Right now, nineteen-year-old Lene Marlin Pedersen from the Arctic town of Tromsø should have been studying for the entrance examinations to the local university like many of her contemporaries. Instead, she is jetting around Europe singing songs originally intended only for the four walls of her bedroom. Lene Marlin has become a pop sensation overnight and is already approaching her first million record sales. Naturally, this is only the beginning.
There are many contradictions and many paradoxes in connection with Lene Marlin and her unexpected success. In the past year, this schoolgirl has turned Norway upside down and caused the kind of hysteria formerly reserved for boy pop stars from Ireland (Boyzone) and the USA (Backstreet Boys). Thanks to her age and her natural charm, she appeals to contemporaries and younger fans, while in musical terms she attracts a more mature audience. The hysteria has spread to the rest of Scandinavia, Italy, France and Germany. Now it is the turn of the English-speaking countries, which so far have not really understood what she is singing about, and are in any case unprepared for a creative artist, as opposed to a constructed pop product suitably packed for contemporary mass consumption.
On the Norwegian lists, she made history and her number one début with the single Unforgivable Sinner and the album Playing My Game. Since then, the songs Sitting Down Here and Where I’m Headed have made their mark in a number of countries. She has been awarded a Norwegian Grammy Award, four Norwegian Hit Awards and won the MTV Nordic Award in 1999. Musically, she is a melancholy hybrid of her idols, Shawn Colvin, Heather Nova and Janet Jackson, mixed with an emotive pop feeling and a well-developed sense for the compact, three- (OK, then, four-) minute melody. What she is singing about is not entirely clear; she does not want to explain the semi-abstract lyrics that are based on her own and others’ experiences. It’s up to the listener to decide what an unforgivable sinner really is.
Tromsø, her home town, has the reputation of being a musical hatchery and quick to snap up new musical trends. In recent years, names such as Bel Canto and Espen Lind have been excellent pop exports, while musical star Lisa Stokke (LtN-3/99) has raised a few eyebrows in London’s West End in Mamma Mia. They do not represent a particular group – they have scarcely heard of each other. Lene Marlin began to play the guitar at the age of fifteen and surprised everyone when she sang one of her own songs to her own accompaniment at a class party.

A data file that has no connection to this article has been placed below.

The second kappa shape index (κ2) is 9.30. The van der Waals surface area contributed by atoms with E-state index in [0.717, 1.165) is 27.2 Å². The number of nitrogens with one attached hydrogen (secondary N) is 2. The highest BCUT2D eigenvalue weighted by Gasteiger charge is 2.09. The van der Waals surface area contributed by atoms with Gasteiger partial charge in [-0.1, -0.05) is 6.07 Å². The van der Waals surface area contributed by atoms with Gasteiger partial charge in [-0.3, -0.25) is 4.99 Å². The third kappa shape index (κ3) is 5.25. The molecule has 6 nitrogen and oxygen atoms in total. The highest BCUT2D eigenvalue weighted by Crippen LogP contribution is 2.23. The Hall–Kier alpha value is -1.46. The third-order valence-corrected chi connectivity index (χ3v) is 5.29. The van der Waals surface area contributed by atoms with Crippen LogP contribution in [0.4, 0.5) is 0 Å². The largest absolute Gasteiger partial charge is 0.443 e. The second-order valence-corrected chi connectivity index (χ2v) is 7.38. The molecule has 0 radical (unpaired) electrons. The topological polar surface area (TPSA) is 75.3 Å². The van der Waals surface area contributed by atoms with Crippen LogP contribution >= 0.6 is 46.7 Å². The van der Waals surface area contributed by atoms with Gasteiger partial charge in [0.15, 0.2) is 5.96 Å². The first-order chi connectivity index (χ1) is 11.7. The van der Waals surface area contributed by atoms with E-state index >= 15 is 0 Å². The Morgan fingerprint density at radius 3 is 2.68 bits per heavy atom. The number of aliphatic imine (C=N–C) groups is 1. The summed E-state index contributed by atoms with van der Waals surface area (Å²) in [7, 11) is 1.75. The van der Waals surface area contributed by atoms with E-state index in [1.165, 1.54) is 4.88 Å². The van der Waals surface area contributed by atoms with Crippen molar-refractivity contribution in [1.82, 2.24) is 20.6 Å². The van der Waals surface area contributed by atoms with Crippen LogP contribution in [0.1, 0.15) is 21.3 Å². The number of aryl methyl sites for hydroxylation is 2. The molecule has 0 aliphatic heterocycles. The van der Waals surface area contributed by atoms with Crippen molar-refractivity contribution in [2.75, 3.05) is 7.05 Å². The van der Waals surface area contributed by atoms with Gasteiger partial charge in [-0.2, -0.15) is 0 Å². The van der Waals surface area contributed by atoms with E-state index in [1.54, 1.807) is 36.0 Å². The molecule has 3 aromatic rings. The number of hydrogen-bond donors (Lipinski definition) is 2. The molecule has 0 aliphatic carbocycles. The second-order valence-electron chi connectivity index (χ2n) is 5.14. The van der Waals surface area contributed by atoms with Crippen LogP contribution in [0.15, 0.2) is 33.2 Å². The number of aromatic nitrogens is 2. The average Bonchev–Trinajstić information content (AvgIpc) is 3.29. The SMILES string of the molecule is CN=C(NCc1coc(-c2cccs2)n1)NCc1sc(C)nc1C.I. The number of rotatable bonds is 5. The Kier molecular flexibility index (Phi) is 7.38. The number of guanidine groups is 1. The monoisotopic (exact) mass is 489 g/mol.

In many ways she is still a schoolgirl. She most enjoys sitting with her friends round a table in the local café. She has celebrated all her triumphs there with cakes, pop and accompanying peals of laughter. When she calls them on Saturday nights from some European hotel room after miming her song in a gaudy TV show, she is in no doubt about where she would rather be. Slowly but surely, she is absorbing what she has experienced at breakneck speed. She treasures her greatest moment – hearing her début single on the radio for the first time – taking it out to savour it every now and then, but she seldom listens to the radio these days.
Our shooting star has not yet given her first public concert. At her showcase in London for the blasé and, for her, vitally important UK press, she sat shyly on a stool and sang without touching the guitar at the edge of the stage. Nevertheless, the audience was entranced. We all felt we were back at the beginning, in our respective teenage bedrooms, and only Lene Marlin was able to put words and music to our feelings. Not a bad start.